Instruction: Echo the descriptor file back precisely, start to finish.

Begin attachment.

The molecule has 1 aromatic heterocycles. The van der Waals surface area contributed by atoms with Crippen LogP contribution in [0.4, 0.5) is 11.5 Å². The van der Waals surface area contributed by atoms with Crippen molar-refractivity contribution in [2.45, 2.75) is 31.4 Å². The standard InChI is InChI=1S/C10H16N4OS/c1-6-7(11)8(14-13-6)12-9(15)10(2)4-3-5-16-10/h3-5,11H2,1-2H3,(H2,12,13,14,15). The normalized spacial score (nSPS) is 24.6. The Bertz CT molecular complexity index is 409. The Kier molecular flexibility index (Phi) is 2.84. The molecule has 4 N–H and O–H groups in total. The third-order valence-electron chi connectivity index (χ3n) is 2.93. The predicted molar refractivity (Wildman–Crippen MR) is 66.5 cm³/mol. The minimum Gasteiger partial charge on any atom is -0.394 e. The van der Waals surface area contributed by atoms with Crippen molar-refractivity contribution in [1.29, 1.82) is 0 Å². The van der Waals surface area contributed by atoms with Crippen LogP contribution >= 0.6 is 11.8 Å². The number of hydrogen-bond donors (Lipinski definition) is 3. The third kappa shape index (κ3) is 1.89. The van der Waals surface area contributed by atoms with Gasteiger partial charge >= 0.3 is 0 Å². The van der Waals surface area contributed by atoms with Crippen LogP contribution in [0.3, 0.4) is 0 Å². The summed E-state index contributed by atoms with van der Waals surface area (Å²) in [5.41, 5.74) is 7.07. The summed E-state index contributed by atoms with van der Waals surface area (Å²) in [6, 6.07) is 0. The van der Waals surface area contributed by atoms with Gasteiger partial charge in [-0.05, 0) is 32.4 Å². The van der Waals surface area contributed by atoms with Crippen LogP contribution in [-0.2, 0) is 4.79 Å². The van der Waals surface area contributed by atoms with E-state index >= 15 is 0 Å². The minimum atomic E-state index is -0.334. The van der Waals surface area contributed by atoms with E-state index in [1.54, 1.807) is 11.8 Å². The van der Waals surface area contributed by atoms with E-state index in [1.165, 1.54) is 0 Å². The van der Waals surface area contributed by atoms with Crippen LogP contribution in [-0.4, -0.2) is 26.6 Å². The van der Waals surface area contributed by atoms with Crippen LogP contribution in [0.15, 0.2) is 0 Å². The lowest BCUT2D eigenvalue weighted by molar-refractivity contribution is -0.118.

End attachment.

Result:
The molecule has 1 aromatic heterocycles. The van der Waals surface area contributed by atoms with Crippen LogP contribution in [0.4, 0.5) is 11.5 Å². The van der Waals surface area contributed by atoms with Crippen molar-refractivity contribution in [2.45, 2.75) is 31.4 Å². The standard InChI is InChI=1S/C10H16N4OS/c1-6-7(11)8(14-13-6)12-9(15)10(2)4-3-5-16-10/h3-5,11H2,1-2H3,(H2,12,13,14,15). The normalized spacial score (nSPS) is 24.6. The Bertz CT molecular complexity index is 409. The Kier molecular flexibility index (Phi) is 2.84. The molecule has 4 N–H and O–H groups in total. The third-order valence-electron chi connectivity index (χ3n) is 2.93. The predicted molar refractivity (Wildman–Crippen MR) is 66.5 cm³/mol. The minimum Gasteiger partial charge on any atom is -0.394 e. The van der Waals surface area contributed by atoms with Crippen molar-refractivity contribution in [1.29, 1.82) is 0 Å². The van der Waals surface area contributed by atoms with Crippen LogP contribution >= 0.6 is 11.8 Å². The number of hydrogen-bond donors (Lipinski definition) is 3. The third kappa shape index (κ3) is 1.89. The van der Waals surface area contributed by atoms with Gasteiger partial charge >= 0.3 is 0 Å². The van der Waals surface area contributed by atoms with Crippen LogP contribution in [0.3, 0.4) is 0 Å². The summed E-state index contributed by atoms with van der Waals surface area (Å²) in [5.41, 5.74) is 7.07. The summed E-state index contributed by atoms with van der Waals surface area (Å²) in [6, 6.07) is 0. The van der Waals surface area contributed by atoms with Gasteiger partial charge in [-0.05, 0) is 32.4 Å². The van der Waals surface area contributed by atoms with Crippen LogP contribution in [-0.2, 0) is 4.79 Å². The van der Waals surface area contributed by atoms with E-state index >= 15 is 0 Å². The minimum atomic E-state index is -0.334. The van der Waals surface area contributed by atoms with E-state index in [1.54, 1.807) is 11.8 Å². The van der Waals surface area contributed by atoms with E-state index in [1.165, 1.54) is 0 Å². The van der Waals surface area contributed by atoms with Crippen LogP contribution in [-0.4, -0.2) is 26.6 Å². The van der Waals surface area contributed by atoms with Crippen LogP contribution in [0.15, 0.2) is 0 Å². The lowest BCUT2D eigenvalue weighted by molar-refractivity contribution is -0.118.